EP: The main thing is just being easy to work with. Because this biz has so many ups and downs and challenges, people just want to work with people who are pleasant, prepared, come with ideas, and are just a joy to be around. Being able to “read the room” is another great quality to have. Having a sense of when you can have fun and when you need to buckle down and really nail something is an important skill to develop.
ES: Broadway holds such a mystique for actors and audiences. What makes working on Broadway so special?
EP: It’s a lot of things. There is the history of the theatres. You can just feel it in the audience and on stage. It’s also the magic of a live audience. Anything can, AND WILL, happen. There is always the chance of a mishap, a dropped line, a missed prop, a cell phone going off, etc. The audience and the actors feel that connection in the space and in the best cases feed off of each other. You can’t fake it on Broadway. It takes real training and chops to be able to do 8 shows a week.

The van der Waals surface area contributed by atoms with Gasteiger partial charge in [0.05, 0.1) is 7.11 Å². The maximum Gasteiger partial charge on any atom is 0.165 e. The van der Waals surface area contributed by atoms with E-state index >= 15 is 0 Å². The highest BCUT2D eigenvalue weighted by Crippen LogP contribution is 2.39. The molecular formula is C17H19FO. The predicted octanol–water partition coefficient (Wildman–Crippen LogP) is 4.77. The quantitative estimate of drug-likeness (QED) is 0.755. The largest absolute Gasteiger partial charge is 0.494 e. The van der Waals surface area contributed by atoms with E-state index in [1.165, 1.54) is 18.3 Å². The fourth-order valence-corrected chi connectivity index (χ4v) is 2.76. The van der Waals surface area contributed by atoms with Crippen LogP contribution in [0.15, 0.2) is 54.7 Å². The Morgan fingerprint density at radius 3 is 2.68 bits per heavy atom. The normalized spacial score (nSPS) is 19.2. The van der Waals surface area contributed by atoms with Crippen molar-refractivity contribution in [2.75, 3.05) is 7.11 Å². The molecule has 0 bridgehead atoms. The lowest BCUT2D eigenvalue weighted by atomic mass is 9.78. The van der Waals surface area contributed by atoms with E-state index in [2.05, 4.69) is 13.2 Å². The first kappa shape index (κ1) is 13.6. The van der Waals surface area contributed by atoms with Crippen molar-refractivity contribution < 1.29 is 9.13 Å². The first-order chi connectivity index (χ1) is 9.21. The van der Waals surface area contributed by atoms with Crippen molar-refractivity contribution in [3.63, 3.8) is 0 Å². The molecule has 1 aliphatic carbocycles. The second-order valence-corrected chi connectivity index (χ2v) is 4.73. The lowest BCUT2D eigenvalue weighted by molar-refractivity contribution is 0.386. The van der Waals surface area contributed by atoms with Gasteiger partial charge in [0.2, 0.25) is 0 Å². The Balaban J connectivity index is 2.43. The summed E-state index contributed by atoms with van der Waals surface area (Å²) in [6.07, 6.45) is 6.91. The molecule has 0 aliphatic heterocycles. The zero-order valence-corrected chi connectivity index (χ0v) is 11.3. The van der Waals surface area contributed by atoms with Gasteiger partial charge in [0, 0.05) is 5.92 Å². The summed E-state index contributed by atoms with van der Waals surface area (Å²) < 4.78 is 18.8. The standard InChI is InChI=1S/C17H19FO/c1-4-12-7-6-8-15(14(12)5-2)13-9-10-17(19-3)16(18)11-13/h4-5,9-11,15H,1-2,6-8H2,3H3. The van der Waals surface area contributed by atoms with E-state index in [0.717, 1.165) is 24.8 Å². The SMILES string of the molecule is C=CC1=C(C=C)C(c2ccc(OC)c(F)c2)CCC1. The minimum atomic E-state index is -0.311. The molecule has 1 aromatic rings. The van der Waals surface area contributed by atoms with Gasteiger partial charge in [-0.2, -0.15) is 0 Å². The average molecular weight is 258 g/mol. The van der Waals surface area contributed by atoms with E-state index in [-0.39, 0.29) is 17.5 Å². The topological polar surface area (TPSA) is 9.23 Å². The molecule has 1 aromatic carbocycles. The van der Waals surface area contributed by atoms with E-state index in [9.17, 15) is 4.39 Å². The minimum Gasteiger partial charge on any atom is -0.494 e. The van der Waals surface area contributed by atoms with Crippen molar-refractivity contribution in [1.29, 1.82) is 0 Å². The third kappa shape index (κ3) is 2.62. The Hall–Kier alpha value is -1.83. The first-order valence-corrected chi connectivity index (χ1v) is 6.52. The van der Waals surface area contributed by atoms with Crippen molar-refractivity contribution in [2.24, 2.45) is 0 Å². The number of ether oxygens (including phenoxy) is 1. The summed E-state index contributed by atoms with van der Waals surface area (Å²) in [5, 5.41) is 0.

ES: Is there a dream character you’d like to play on Broadway, and is there anyone you’d love to co-star with on stage someday?
EP: As Broadway actors we get asked this question a lot. There are amazing roles in the history of Musical Theatre. There are plenty I’d love to play, BUT the most honest answer is that my dream role hasn’t been written yet. I love creating new characters and working on new works. But I’m sure there is a dream role with a new character who is funny, endearing, inspiring, and changes the way all theatre is viewed from that point on which will be written for me someday.
ES: How did you get started in Acting?
EP: I was always the class clown as a kid. I used it as a defense mechanism because I was a very small kid. I didn’t start acting ’til high school. I immediately fell in love with being an actor and being a part of a tribe of actors. I then went to college for acting, and moved to NYC after college.